Other than that, I would not encourage people to avoid Timeshift. If one is not using btrfs as one’s filesystem of choice, Timeshift is a great ease-of-life utility that can restore an unbootable or poorly configured system to a previous snapshot, and it is a very reliable program at that. Btrfs makes Timeshift obsolete though.
replica replaces backup file with corrupt file while borg adds it to another location and does not delete the previous version of that file
If you sync your files to a backup location (a folder) using rsync or any other replication tool , it copies replaces the files on the backup with newer version of files . If a file gets corrupted the program sees it as a modification and replace the file on backup with this corrupted file . So after sometime when you open your file you will understand it’s corrupted . But when you look in the backup you will see that’s also corrupted . This actually happened to me .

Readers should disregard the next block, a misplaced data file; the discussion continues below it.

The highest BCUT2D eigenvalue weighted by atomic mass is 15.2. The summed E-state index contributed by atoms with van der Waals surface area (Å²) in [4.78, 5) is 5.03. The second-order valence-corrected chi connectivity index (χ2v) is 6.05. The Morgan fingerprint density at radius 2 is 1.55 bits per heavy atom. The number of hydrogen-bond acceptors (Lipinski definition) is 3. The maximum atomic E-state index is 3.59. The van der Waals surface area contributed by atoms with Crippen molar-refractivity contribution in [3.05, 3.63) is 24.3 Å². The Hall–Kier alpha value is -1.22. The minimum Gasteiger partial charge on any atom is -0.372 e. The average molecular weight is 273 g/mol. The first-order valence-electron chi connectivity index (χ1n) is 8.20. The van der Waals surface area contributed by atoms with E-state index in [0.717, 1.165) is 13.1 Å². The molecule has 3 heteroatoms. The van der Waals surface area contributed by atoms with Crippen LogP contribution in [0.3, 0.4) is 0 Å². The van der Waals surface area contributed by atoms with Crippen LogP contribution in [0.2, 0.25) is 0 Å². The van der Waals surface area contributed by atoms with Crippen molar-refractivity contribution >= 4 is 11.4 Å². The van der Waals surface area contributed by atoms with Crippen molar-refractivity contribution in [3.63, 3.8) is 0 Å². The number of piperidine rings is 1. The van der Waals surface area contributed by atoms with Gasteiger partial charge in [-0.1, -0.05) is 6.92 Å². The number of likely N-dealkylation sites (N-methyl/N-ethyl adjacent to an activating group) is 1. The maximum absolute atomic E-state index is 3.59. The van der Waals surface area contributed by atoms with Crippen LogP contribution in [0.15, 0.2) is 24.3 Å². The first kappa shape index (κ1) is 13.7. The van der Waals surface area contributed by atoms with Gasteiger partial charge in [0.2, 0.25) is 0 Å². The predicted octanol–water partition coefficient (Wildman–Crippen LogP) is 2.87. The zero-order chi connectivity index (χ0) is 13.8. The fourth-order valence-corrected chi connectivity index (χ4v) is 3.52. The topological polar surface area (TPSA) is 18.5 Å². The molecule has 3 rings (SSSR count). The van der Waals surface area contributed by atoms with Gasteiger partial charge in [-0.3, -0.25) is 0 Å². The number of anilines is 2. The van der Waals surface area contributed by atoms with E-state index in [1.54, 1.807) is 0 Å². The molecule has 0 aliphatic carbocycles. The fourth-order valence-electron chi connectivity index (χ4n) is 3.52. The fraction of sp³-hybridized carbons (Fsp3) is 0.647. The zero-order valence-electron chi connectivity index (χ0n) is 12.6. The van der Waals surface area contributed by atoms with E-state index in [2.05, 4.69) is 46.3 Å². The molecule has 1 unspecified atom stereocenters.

What borg does is , it will copy the modified files to the backup and store it separately . i.e. it will not replace old file with new files . So each backup you make is an archive . If a file gets corrupted borg will copy this file to the backup but will not delete the old file like rsync does . So when you find out your file is corrupted you can look for older backups (archives) and restore the file from it .
To use rsync in a way to prevent this from happening you will have to make separate backups each time . i.e. to different locations (folders) each time . But this will use way too much space on the backup . With borg de-duplication will reduce size of each backup significantly .
I am using 2 programs:
Timeshift for snapshots of the system state
Backintime for incremental backups of my data.
Both are running twice a day, set as a cron job.
Both are saving their data on a local external SSD disk
And both programs are set to keep one set of the last 5 days data.
I use this setting since years (First in Manjaro, since nearly 10 months with EndeavourOS). I have restored the full system and some personal data many times. It never failed me.
EDIT: And I keep on another drive one full data backup PER YEAR, for the last 5 years… just in case.